A Brief History of Cartoon Animals Punching Nazis
Dogpatch Press welcomes Arrkay of furry channel Culturally F’d.
Nazi-panic got you down? It seems these days everywhere you look there seems to be some sour racists ruining someone’s day. Don’t worry, we’re here to help.
Working on Culturally F’d gives me a great outlet to explore anthropomorphic animals throughout history and media. So after the public twitter discussions about whether or not it’s ok to punch nazis, I recalled some historical examples that helped. Throughout the 1930s and 1940s, there was a huge push in propaganda on all fronts. They encouraged spending money on war-bonds, saving fats and scrap metals, starting community “victory” gardens, empowering a new female workforce, perpetuating false-optimism of a short war, warning against spies listening in, and attempting to shape public opinion and spark a sense of national identity. The military’s of the world commissioned animators to help influence public opinion during a time when Nazi Germany was beginning it’s invasions, and it was becoming clear to more and more governments that the Axis powers were not slowing down or stopping.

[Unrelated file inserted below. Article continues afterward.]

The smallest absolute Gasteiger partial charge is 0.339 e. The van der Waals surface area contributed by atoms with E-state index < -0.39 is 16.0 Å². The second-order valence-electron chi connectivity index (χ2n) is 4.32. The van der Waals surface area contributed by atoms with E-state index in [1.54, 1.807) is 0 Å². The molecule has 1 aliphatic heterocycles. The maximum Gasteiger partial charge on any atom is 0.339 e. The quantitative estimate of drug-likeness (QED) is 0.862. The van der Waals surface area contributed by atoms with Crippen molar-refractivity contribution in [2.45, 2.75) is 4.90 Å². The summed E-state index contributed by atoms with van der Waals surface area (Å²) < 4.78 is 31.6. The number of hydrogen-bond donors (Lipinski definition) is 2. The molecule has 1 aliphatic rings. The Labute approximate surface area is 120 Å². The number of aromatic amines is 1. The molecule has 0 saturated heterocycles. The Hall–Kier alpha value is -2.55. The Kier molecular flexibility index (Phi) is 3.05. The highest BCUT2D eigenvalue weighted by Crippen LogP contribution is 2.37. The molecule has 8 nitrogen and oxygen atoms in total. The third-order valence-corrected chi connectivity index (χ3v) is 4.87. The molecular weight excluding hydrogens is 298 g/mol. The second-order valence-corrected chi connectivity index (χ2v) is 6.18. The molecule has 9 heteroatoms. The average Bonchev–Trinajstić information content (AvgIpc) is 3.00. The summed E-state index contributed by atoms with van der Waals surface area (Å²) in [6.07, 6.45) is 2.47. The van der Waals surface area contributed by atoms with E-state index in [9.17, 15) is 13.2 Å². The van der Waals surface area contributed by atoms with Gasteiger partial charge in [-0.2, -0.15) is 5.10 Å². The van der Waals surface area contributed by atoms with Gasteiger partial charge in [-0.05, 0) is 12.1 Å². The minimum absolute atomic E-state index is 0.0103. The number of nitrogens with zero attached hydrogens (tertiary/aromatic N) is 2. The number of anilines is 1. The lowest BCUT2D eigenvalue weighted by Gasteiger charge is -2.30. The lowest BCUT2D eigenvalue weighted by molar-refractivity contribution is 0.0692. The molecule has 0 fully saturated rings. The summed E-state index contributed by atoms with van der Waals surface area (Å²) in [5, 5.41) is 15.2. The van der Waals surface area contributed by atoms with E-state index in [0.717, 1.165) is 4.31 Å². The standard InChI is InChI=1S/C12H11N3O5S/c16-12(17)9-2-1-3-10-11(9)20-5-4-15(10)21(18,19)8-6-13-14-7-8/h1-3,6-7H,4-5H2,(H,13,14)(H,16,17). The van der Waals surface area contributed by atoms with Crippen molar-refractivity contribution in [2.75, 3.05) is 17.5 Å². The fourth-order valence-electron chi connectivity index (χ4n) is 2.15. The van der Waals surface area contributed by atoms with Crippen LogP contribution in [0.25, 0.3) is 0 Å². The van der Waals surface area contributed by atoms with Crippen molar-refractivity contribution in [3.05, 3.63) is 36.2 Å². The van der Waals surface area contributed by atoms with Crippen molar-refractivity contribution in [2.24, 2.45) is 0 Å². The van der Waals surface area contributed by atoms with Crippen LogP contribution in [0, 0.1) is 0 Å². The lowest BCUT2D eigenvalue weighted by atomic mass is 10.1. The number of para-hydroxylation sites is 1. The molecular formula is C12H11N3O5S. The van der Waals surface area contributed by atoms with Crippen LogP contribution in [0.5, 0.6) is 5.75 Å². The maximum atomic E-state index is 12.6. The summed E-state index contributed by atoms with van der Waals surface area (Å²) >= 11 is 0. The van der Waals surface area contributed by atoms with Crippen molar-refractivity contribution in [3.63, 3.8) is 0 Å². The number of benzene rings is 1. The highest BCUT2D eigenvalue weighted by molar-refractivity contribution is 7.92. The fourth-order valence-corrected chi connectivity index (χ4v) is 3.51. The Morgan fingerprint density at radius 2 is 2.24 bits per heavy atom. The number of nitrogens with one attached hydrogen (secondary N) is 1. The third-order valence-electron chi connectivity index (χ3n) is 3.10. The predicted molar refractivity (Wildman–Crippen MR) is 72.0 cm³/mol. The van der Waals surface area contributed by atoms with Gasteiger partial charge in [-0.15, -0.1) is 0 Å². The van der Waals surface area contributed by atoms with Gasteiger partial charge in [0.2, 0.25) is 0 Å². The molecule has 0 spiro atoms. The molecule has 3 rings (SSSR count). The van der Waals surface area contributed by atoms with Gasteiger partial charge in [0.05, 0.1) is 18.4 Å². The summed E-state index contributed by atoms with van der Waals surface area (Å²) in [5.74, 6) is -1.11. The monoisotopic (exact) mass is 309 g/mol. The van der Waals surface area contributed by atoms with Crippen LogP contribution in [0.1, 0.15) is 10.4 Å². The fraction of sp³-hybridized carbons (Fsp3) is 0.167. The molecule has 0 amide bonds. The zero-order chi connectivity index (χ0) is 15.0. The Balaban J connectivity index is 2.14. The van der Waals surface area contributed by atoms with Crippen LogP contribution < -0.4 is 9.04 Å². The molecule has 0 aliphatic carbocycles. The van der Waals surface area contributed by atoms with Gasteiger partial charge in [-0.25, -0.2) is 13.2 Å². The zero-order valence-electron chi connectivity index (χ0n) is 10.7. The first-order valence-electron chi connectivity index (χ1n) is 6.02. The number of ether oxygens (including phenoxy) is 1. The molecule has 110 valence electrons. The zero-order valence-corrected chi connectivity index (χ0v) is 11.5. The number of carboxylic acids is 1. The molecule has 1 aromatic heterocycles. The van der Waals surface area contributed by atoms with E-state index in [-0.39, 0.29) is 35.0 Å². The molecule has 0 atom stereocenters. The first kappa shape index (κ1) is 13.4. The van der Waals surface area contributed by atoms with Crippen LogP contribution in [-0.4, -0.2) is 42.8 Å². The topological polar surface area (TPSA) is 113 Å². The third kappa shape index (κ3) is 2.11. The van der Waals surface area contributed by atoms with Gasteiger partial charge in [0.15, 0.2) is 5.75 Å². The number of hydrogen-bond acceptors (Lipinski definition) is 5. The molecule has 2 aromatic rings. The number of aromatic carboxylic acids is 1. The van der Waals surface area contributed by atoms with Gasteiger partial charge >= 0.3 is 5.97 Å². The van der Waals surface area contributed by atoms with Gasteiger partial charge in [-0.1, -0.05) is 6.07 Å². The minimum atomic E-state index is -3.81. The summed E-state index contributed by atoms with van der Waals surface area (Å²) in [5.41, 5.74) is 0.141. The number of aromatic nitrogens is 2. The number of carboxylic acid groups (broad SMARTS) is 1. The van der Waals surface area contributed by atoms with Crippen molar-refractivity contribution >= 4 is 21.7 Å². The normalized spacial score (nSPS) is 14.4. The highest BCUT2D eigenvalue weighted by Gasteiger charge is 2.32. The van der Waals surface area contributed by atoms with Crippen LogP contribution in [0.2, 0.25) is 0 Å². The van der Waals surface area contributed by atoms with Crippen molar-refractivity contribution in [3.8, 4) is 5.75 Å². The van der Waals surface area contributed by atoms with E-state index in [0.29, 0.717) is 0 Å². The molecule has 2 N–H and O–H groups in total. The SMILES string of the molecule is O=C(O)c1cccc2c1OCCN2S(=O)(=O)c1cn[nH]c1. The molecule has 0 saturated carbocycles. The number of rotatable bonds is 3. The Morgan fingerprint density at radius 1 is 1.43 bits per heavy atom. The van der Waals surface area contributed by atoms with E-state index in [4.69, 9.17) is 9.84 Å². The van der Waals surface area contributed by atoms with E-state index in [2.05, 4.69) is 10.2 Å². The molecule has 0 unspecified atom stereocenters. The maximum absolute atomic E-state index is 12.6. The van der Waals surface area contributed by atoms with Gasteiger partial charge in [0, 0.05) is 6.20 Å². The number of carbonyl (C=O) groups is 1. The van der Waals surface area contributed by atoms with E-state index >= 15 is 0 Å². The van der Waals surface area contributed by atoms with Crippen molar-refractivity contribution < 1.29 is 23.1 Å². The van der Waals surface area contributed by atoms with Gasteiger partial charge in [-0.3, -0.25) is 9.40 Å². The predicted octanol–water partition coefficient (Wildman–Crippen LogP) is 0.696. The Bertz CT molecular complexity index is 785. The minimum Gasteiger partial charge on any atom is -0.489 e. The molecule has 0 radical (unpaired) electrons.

Propaganda like these were created to help sway public opinion, and to paint a caricature of the enemies. This was at times, incredibly offensive and racist, and it’s important we don’t forget that and that we don’t repeat it again.
We’re going to start with Animated Shorts, which were created to precede or follow newsreels of current events, often part of a pre-show for a larger, longer feature presentation in the movie theatre.